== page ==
FC: How can it be possible that you handle the whole process of production by yourself? How much time did it take? Can you explain to us the different steps of it's creation from the idea to the stores?
Eaz: Wow, where do I start? Ok for starters since I finished the last DVD I was making beats for a while after just for the hell of it. Either way I soon realized I need to complete at least 26 beats. Granted I used a few tracks of my favorites from the first DVD but it was still not an easy task for me. This was being worked on up until the very last part of the DVD was completed and ended up making beats specifically for the last few parts like the outro and some of the bonuses. Working on the beats all this time gave me a sort of a small jump start. Then came the animated intro. I had a few ideas and sketches in mind so I explored them all and decided on one idea. I had been doing 3d illustration work for while and decided I would take another leap into character animation like I did on the first one with the robot. This time I wanted to do more of an organic pair of characters that somewhat interacted. The scene is sort of the portrayal of a couple crew members of a future excavation lab examining their findings. It started from sketches to side profile and frontal profile view illustrations to blocking out the characters in a 3d application. After that I had to make the UV coordinates visibly useable for me to use in Photoshop which is a huge pain in the ass. This way the textures apply correctly. Then importing that corrected geometry into another piece of software to make all of the high frequency detail. After that I touched up the final texture files and added all of the small details I wanted. Next I exported the finished model back into the 3d application for rigging (creating a sort of skeleton that allows the model to move). Then I planned my shots and started animating for a few weeks. Then I imported all of the shots into another software to edit and add effects along with another particle generating software. A ton of back and forthing and long hours of rendering and tweaking and re-rendering. Its fun and the end result is satisfying but very tedious. Thats just the intro. Then comes the filming of the letter sketching sessions. That was when I was feeling like it was coming more together because I had a few main elements underway at this point. After the filming I had to edit the footage, like adding audio and deciding what was time-lapsed and what was and wasn't important. Then I did the 3d titles for all of the letters of the alphabet. Since I wanted them all different that was a mini mission unto itself. Dropped those completed titles into the edited lettering sessions timeline. Edited and completed the bonuses and put it all together. Then finally authored the DVD and sent it off to replicate. Then I had to redo the website to reflect the new addition to "The Future of Graffiti Series". I am obviously glossing over TONS of steps but you get the idea. I unfortunately didn't have any fellow graffiti artist or designer help me with any steps. I had some programming issues with the colorizer software and I had some help with that. Other than that it was all me. I wanted it this way though. I wouldn't want someone telling me what they thought about a segment or track or even giving their opinion of what should be where. Thats why I keep it under wraps until I'm done. While I was doing it all to the extent that I was it seemed like I would never get done. I am glad I never stopped once I officially started working on it. Hopefully someone will remotely find this part of the interview interesting! hahaha.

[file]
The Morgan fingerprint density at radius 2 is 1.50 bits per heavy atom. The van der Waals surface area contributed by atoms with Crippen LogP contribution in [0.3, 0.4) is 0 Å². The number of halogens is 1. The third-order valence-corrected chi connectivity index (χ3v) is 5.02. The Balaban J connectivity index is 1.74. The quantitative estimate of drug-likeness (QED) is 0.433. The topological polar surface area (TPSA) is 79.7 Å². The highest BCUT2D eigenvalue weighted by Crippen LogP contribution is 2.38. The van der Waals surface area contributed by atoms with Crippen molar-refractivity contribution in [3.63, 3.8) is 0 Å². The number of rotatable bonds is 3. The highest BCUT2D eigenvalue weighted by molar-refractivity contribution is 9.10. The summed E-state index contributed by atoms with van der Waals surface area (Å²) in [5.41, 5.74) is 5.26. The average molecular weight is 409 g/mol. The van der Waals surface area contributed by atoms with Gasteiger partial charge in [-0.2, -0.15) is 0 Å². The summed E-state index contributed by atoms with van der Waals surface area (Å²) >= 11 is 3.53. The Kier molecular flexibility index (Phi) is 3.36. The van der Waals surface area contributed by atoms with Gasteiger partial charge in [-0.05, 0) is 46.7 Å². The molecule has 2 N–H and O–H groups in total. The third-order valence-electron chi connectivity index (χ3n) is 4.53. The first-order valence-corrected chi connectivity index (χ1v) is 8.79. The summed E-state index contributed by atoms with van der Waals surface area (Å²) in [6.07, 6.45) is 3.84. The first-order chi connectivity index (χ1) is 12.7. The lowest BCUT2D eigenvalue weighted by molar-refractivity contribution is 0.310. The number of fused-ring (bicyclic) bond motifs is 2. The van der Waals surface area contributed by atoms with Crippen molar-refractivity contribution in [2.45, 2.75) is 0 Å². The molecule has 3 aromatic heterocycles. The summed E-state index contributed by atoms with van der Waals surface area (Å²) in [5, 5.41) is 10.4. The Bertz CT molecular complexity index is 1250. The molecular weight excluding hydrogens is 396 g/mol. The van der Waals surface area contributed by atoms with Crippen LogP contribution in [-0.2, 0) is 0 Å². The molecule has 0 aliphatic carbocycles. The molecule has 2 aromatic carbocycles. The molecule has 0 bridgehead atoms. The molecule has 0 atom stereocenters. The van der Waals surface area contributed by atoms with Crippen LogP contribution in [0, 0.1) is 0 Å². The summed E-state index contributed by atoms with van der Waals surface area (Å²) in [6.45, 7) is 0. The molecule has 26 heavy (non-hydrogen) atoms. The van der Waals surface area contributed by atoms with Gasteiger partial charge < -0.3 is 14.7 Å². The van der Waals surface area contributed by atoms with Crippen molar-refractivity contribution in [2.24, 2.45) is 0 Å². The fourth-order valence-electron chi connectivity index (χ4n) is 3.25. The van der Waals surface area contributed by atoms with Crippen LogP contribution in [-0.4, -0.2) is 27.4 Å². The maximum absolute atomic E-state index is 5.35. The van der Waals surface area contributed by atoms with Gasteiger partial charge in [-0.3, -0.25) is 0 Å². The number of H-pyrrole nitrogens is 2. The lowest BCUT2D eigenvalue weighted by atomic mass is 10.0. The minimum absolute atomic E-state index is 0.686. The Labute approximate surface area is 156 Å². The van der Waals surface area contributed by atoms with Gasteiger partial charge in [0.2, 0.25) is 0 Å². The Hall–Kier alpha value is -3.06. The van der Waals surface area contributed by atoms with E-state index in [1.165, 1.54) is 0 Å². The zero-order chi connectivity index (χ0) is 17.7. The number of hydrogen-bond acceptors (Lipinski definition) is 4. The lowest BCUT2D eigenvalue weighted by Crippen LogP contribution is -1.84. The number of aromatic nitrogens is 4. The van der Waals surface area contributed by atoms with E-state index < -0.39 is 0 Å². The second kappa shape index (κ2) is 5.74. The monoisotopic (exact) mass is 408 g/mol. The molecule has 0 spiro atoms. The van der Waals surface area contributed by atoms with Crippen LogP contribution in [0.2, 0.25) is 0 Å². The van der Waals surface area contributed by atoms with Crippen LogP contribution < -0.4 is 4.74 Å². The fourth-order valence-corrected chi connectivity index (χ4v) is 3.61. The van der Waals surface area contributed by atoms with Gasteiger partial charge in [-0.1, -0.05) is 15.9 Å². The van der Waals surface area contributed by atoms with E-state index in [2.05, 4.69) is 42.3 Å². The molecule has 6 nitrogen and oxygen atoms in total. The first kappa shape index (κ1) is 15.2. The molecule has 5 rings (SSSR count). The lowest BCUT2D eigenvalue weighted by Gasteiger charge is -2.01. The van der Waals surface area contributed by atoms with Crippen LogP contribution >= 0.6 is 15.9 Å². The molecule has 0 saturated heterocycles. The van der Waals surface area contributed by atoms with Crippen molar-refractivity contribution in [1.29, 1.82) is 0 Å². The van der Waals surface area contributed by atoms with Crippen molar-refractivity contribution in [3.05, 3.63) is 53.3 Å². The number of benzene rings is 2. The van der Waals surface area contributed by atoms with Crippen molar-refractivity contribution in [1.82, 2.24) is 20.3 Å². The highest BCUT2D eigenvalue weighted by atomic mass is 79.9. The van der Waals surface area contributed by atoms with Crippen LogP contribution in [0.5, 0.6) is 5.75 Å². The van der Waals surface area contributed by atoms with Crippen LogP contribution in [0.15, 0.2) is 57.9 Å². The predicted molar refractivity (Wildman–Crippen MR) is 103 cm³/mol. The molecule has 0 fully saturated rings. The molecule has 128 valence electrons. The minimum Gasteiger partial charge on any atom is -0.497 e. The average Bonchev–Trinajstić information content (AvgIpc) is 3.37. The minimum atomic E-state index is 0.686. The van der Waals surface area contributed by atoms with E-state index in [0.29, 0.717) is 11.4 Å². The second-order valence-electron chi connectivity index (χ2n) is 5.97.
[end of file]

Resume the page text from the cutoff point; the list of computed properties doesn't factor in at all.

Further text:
FC: Hahaha... The reality behind the scene! WORK!
FC: What makes a good piece?
Eaz: Creative balance. Good colors. Nice smooth fades. Can control techniques that produce a clean final piece. Good thicknesses. Extensions that make sense.
FC : Why is graffiti scary?
Eaz: Expensive court costs and lawyer fees. I don't have a sponsor and no one to pay for my lawyer fees, I don't have any friends paying my bills and I don't have a lot of money to drop on retainer. Bombing and then running around associating my face with my graffiti name. Nah, Im good. I rather go to jail for a battery if given the option.
FC: Did your views on graffiti change over time?